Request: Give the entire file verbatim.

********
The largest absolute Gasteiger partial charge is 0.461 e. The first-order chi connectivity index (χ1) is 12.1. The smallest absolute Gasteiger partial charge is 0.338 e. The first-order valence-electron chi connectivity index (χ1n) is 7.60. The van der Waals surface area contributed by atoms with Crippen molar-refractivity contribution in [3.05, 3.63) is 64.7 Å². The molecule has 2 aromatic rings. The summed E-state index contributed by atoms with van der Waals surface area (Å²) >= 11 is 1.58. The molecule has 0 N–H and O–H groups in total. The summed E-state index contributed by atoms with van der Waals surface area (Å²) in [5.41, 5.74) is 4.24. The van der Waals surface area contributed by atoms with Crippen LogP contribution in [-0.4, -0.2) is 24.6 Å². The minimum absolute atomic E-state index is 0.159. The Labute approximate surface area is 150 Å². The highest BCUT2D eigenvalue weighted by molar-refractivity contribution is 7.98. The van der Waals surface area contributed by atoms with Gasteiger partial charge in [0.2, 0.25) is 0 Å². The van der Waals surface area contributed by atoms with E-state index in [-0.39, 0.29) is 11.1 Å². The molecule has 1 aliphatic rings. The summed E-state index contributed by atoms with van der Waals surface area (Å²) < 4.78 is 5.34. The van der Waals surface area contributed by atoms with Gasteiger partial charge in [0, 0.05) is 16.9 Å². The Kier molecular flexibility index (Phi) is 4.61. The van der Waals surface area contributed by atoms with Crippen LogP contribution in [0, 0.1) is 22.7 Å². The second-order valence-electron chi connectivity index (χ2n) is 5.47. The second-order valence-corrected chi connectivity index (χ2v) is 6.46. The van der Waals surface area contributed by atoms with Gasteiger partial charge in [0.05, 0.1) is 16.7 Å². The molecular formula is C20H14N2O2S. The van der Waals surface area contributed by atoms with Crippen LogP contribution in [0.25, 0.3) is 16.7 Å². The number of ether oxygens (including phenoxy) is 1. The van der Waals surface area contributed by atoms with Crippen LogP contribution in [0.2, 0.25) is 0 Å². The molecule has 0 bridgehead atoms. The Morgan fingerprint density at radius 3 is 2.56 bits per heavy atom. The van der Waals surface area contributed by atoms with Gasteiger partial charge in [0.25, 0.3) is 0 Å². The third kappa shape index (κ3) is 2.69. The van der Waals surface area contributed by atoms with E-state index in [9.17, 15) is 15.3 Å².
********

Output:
The largest absolute Gasteiger partial charge is 0.461 e. The first-order chi connectivity index (χ1) is 12.1. The smallest absolute Gasteiger partial charge is 0.338 e. The first-order valence-electron chi connectivity index (χ1n) is 7.60. The van der Waals surface area contributed by atoms with Crippen molar-refractivity contribution in [3.05, 3.63) is 64.7 Å². The molecule has 2 aromatic rings. The summed E-state index contributed by atoms with van der Waals surface area (Å²) >= 11 is 1.58. The molecule has 0 N–H and O–H groups in total. The summed E-state index contributed by atoms with van der Waals surface area (Å²) in [5.41, 5.74) is 4.24. The van der Waals surface area contributed by atoms with Crippen LogP contribution in [-0.4, -0.2) is 24.6 Å². The minimum absolute atomic E-state index is 0.159. The Labute approximate surface area is 150 Å². The highest BCUT2D eigenvalue weighted by molar-refractivity contribution is 7.98. The van der Waals surface area contributed by atoms with Gasteiger partial charge in [0.2, 0.25) is 0 Å². The van der Waals surface area contributed by atoms with E-state index in [-0.39, 0.29) is 11.1 Å². The molecule has 1 aliphatic rings. The summed E-state index contributed by atoms with van der Waals surface area (Å²) < 4.78 is 5.34. The van der Waals surface area contributed by atoms with Gasteiger partial charge in [0, 0.05) is 16.9 Å². The Kier molecular flexibility index (Phi) is 4.61. The van der Waals surface area contributed by atoms with Crippen LogP contribution in [0, 0.1) is 22.7 Å². The second-order valence-electron chi connectivity index (χ2n) is 5.47. The second-order valence-corrected chi connectivity index (χ2v) is 6.46. The van der Waals surface area contributed by atoms with Gasteiger partial charge in [0.05, 0.1) is 16.7 Å². The molecular formula is C20H14N2O2S. The van der Waals surface area contributed by atoms with Crippen LogP contribution in [0.25, 0.3) is 16.7 Å². The number of ether oxygens (including phenoxy) is 1. The van der Waals surface area contributed by atoms with Crippen LogP contribution in [0.2, 0.25) is 0 Å². The molecule has 0 bridgehead atoms. The Morgan fingerprint density at radius 3 is 2.56 bits per heavy atom. The van der Waals surface area contributed by atoms with Gasteiger partial charge in [0.25, 0.3) is 0 Å². The third kappa shape index (κ3) is 2.69. The van der Waals surface area contributed by atoms with E-state index in [9.17, 15) is 15.3 Å².